The “puck”, as it is so named, is the ground espresso which has been compacted into our porta-filter by our tamper prior to the coffee extraction process. Here are some steps to make the perfect puck:
Before you start making the puck, make sure that all of the components of the espresso machine are functioning properly and as clean as possible. This will help to ensure that the coffee you prepare is the best it can be. When cleaning the tamper, it’s critical that you don’t use a dishwasher. Instead, the only materials you’ll need are a cloth, soap, and warm water. Once you’ve given everything the green light, you’re ready to tamp!
A Quick Video About Making Espresso The Correct Way
Arm And Hand Form While Tamping
It’s important that your wrist be straight while tamping the ground espresso. This provides the most control during the process. Point your elbow upwards so your forearm and bicep form a 90° angle. Then hold the tamper handle as if you were holding a door knob. This will create two forms of contact, while will help to keep the tamper as stable as possible during the tamping process.
Use your fingers to check the tamper’s stability. Keep holding the tamper handle as if you were grasping a doorknob. Then use your fingertips to check the height difference between the tamper base’s top edge, and the filter basket. Check that the height is balanced on every side.
Use Just Enough Pressure
When packing the grounds, it’s important to use the right about of pressure, and avoid using too much pressure. Its a delicate balance! Using too much force could not only affect the quality of your coffee, but also your health. In particular, you could experience Repetitive Stress Injury (RSI).
Much ado has been made in the past about the amount of pressure baristas need to use when tamping. However, espresso experts have discovered that there are several factors involved, such as the type of grind and quantity. It’s better to tamp lightly to ensure that the coffee grounds are level in the filter. The next step is to lift the tamper and then firmly apply it again—but not overly so. Of course, its going to take some practice in order to become a “boss”, as we mentioned. Consistency is the real key here!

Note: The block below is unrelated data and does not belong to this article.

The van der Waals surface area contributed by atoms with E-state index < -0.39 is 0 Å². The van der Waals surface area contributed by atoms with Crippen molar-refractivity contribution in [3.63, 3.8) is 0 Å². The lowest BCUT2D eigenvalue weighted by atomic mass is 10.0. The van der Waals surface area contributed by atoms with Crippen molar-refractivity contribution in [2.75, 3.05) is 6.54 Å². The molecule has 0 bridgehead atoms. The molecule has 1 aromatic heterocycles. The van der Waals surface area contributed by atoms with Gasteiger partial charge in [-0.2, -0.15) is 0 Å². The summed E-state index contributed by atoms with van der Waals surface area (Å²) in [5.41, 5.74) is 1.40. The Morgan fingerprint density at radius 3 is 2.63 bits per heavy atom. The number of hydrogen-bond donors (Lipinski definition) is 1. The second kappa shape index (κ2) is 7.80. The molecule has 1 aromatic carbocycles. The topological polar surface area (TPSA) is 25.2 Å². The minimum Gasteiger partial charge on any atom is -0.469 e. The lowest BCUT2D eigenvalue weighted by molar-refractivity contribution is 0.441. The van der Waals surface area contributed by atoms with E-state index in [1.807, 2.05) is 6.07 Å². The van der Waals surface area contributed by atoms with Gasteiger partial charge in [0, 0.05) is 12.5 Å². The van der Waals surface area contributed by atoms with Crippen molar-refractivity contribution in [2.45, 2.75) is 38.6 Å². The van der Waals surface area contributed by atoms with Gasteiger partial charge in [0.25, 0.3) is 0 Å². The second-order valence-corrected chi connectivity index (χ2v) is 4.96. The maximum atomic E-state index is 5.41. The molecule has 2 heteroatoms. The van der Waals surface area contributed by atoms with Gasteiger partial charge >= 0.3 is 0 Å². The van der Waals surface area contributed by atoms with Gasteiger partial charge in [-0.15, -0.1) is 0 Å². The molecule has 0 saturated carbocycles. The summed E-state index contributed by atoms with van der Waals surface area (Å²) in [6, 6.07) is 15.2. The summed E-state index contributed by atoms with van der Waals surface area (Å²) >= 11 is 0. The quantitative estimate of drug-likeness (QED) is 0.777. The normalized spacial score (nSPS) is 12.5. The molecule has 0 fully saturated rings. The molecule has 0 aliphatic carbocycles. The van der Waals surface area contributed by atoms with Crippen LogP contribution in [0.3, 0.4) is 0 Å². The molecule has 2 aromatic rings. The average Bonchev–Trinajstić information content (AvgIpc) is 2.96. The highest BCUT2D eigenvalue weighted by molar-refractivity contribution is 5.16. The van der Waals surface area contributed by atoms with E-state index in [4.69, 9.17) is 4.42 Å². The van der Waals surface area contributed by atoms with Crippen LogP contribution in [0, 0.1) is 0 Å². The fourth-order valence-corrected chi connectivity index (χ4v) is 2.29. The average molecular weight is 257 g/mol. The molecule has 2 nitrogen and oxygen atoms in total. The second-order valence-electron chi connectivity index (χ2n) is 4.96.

Verify that the tamper is level atop the grounds
Take this step while holding onto the filter. This is a critical step because if the grounds are uneven then they’ll be packed more in one region than another. This will result in an extraction that’s uneven and variable. Uneven tamping will prevent you from enjoying the best cup of espresso possible, a tragedy we wish to avoid.
The “polish” or twist – getting it right
Tamper and “polish” with two different motions. Some baristas “polish” (twist) the coffee grounds, meaning that they kind of turn the tamper in order to further flatten the grinds. There’s much debate about whether or not this is a necessary step. What’s important to keep in mind is that the two actions (tamping vs. polishing) have two different functions. Tamping keeps the coffee grounds packed in the filter. Meanwhile, polishing/twisting helps to keep them evenly distributed. Try it out for yourself and determine whether you feel the polish is a necessary step in your espresso making process.
Keep the pressure consistent
Ah, the pressure, the PRESSURE!
While you should ideally use 40-45 pounds of pressure while tamping your espresso, one could make the argument that it’s difficult to gauge how much pressure that is. We are not machines here.
Some coffee experts even argue that the amount of pressure isn’t as important as keeping the tamping pressure consistent, as the water hitting the grinds will inevitably loosen the tightly packed puck we have created. In that sense, no matter how much you pack the ground espresso in there, the water is going to come along and loosen it up.
This debate about the proper amount of pressure while tamping espresso will probably never end about which method is right. While you certainly could add too little or too much pressure if it’s too one extreme or another, it could yield less than ideal results. What’s important is that you use consistency when adding whatever pressure you do apply. There’s no avoiding it – you’re going to have to play around a little bit to figure out what works for you. We think of it like playing a musical instrument. You want it to sound good, but you’re still going to play it. Its got to be enjoyable, and somewhat flexible.
All the same, you’ll want to keep grounds away from the top of the filter basket (porta-filter). It’s important to keep this area clean while tamping your coffee. This will help to protect the filter and reduce maintenance on your espresso machine.
Pictured left is a porta-filter with espresso grinds which has yet to be tamped. Were this tamped already, this is almost too close for comfort. Once tamped, it will be at the perfect level to insert in our espresso machine and begin the extraction process.